Social commentary done right: That is what “Beyond the Lights” manages to achieve in its almost two-hour running time. With precise focus it tackles tantalizing issues such as media scrutiny, family pressure and concerns over personal image. “Beyond the Lights” strips these issues down to their core and analyzes them on a level so deep the average viewer might just walk out of the theater learning something about their own self. Director Gina Prince-Bythewood masterfully turns a melodramatic story into something tangible and authentic. With cult movie classics like “Love and Basketball” under her belt, Prince-Bythewood assumes the director’s chair with experience and another grand story to tell.
The premise of the plot is normally something stripped right out of someone’s typical Saturday night cheap movie date. A rising star, Noni Jean (Gugu Mbatha-Raw), has become used to aiming for the stars, working hard to ensure her musical career shoots off with a bang. However, every aspect of her career and image is meticulously crafted by her manager Maci Jean (Minnie Driver) and her record company. In the wake of her debut album the pressure is stacking up on Noni, and she’s being pulled in a multitude of directions — ultimately losing sight of the person she was before the glitz and glamor. After winning a Billboard award for being featured on a hit record with her industry boyfriend Kid Culprit (Machine Gun Kelly) she indulges in wine on the way to an afterparty but soon finds herself dangling from the edge of a balcony in despair. A police officer, Kaz Nicol (Nate Parker), manages to appeal to her actual persona by saying the keywords, “I see you.” From then on a budding relationship begins between the officer and the misunderstood star.
The acting is a huge component in making the film as powerful as it is. Mbatha-Raw’s performance as a pop star is stellar. In one scene she appears as a fortified and confident young woman standing on top of the world while in another scene she becomes an unnerving shell of her former self. The internal battle her character is having translates well and transcends the screen. Parker’s performance is equally convincing. He becomes the one you are rooting for, as his convictions and strong nature are mirrored in all of his actions.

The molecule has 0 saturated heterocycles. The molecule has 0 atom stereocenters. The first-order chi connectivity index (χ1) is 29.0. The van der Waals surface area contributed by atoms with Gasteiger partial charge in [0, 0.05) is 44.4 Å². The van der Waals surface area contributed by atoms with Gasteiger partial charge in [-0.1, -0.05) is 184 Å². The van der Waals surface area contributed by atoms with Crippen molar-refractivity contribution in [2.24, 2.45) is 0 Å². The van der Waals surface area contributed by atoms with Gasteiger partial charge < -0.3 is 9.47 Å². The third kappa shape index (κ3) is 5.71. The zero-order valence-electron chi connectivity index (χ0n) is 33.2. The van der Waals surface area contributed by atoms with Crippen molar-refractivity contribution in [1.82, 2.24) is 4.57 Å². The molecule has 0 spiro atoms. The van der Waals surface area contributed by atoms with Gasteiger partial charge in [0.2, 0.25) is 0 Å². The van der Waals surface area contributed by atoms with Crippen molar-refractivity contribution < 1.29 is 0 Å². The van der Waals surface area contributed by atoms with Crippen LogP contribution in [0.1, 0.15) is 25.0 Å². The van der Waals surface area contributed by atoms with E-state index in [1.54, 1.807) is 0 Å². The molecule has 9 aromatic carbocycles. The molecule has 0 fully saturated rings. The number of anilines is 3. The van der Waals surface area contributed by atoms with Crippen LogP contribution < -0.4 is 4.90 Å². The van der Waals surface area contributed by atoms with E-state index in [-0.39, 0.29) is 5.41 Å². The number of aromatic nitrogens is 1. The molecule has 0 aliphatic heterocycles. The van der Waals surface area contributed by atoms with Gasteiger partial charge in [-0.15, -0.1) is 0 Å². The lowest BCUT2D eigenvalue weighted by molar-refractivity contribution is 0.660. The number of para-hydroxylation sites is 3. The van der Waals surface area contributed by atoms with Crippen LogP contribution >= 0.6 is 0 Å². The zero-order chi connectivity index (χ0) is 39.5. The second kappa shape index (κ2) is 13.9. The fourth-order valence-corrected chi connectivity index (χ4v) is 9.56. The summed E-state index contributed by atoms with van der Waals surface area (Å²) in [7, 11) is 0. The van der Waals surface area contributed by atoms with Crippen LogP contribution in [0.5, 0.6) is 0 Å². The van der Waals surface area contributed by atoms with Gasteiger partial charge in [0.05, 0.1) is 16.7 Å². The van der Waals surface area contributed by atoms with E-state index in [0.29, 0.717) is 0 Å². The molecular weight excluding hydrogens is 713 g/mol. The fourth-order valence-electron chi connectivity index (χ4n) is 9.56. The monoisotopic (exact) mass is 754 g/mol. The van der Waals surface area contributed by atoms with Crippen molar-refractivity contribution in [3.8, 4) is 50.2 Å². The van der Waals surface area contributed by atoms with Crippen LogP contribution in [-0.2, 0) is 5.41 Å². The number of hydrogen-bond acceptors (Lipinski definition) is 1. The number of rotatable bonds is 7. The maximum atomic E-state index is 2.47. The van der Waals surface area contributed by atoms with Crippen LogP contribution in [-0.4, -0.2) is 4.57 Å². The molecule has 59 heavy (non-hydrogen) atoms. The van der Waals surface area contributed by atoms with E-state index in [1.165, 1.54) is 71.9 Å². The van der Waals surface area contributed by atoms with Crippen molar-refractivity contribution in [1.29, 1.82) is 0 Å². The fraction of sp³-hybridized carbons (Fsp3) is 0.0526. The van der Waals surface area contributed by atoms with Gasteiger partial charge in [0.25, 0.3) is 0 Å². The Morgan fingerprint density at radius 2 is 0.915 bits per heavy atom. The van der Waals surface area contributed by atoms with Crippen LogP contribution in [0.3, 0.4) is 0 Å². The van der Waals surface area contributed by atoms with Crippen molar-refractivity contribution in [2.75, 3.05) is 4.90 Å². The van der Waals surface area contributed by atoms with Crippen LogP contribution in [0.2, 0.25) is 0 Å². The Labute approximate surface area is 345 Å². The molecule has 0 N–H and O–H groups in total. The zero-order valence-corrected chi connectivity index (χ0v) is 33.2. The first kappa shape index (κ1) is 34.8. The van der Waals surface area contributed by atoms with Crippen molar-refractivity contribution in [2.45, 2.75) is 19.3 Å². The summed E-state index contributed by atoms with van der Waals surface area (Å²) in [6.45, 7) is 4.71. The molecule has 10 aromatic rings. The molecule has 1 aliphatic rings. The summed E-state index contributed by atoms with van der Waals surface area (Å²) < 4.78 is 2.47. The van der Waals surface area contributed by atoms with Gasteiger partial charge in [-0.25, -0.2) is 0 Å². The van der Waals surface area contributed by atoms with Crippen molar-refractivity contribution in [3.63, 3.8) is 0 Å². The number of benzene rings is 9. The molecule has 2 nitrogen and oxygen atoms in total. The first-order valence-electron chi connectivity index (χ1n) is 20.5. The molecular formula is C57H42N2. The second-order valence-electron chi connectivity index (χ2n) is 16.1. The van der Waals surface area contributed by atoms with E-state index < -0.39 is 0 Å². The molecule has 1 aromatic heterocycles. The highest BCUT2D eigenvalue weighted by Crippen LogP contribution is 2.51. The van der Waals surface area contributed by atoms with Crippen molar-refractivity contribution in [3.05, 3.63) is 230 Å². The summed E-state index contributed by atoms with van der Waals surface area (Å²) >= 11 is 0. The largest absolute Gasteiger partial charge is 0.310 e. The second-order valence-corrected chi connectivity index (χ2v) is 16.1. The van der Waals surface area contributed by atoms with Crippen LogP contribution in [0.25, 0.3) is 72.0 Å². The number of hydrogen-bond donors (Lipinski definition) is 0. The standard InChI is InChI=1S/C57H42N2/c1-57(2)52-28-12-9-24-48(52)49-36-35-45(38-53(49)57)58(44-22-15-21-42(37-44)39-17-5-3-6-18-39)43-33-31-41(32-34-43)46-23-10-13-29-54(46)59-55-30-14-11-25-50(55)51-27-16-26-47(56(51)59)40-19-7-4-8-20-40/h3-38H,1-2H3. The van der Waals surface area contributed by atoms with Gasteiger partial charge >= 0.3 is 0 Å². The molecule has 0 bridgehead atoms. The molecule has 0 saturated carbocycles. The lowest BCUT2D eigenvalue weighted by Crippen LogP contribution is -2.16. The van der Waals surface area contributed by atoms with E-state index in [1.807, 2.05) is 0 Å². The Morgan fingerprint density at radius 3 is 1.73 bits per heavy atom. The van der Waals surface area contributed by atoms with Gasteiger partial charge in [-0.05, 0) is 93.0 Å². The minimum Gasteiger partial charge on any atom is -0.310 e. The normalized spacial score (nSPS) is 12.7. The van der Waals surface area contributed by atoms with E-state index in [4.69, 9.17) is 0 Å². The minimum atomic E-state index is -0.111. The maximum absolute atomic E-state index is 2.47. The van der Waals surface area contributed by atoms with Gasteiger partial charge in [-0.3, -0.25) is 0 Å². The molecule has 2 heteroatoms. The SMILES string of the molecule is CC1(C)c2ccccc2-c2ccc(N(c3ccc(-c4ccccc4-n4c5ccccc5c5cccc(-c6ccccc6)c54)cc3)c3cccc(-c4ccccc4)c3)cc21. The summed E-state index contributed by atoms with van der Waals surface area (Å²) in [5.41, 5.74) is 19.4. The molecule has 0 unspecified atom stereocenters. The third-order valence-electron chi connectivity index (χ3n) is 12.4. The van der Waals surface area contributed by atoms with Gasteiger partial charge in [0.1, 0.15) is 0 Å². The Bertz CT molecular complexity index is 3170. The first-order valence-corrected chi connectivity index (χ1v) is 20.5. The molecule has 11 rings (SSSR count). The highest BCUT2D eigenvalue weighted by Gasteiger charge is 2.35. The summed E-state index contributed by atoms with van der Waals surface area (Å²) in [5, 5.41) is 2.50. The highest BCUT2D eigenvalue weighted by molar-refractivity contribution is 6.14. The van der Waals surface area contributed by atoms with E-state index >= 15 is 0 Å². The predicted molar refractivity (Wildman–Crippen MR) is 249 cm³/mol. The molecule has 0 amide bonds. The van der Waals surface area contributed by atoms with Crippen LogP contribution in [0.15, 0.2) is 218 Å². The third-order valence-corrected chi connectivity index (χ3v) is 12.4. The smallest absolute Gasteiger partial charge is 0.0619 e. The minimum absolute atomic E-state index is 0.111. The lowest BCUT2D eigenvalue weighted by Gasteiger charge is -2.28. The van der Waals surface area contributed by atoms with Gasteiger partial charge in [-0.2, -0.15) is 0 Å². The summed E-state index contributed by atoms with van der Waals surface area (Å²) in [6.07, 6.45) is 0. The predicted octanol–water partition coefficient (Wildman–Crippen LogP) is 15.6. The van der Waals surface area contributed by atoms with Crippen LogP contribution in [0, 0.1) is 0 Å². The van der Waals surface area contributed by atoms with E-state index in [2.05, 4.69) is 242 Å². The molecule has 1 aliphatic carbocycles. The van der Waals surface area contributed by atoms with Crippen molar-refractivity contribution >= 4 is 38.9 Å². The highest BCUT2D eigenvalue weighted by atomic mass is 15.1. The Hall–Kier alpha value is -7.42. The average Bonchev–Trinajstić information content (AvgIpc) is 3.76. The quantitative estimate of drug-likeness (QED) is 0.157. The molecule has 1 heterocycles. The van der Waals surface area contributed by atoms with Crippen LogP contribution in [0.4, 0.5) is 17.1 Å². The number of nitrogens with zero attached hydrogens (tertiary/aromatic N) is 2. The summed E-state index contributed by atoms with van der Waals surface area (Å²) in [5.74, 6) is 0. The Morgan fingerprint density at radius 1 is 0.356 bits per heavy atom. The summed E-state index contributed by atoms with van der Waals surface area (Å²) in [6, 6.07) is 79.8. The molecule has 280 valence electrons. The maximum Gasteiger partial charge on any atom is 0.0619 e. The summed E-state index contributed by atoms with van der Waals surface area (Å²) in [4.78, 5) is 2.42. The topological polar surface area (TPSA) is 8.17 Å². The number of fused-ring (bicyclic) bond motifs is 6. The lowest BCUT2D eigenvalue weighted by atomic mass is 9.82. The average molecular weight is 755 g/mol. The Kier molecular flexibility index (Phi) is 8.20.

Social issues are usually tackled lightly in films. “Beyond the Lights” paints the media as vultures, as they constantly try to pry into Noni and Kaz’s life to get a front-page story. The couple’s feelings aren’t considered and you can see the toll it takes on them in the process. They eventually start to believe what the media is perpetuating. You see firsthand what the media can do to people.
Another social issue the movie takes head-on is the peer pressure that stems from family and close friends. Throughout the film we see Noni’s mother actively controlling her career and not taking discretion for what would be best for her daughter. Noni falls into the trap of thinking her mother’s word is absolute because she is the only person in Noni’s life to ever give her direction. That dynamic also resonates beyond the screen and raises the emotional stakes of the film.
The soundtrack deserves an honorable mention, combining a medley of modern and urban tracks such as “Drunk in Love” by Beyonce and songs by Machine Gun Kelly and Rita Ora. The tracks provide a much-needed break to the serious tone of the film and embed scenes with personality and flavor. The usage of newer music gives the film a necessary tone boost to accurately depict Los Angeles glamor.
“Beyond the Lights” does what many films fail to do, and that’s giving the audience an entertaining story while being packed with social context that actually makes sense and doesn’t only serve as a finger-wagging lesson. This film deserves to be seen by those who are itching for a drama with actual depth and credibility.
Rating: 4 stars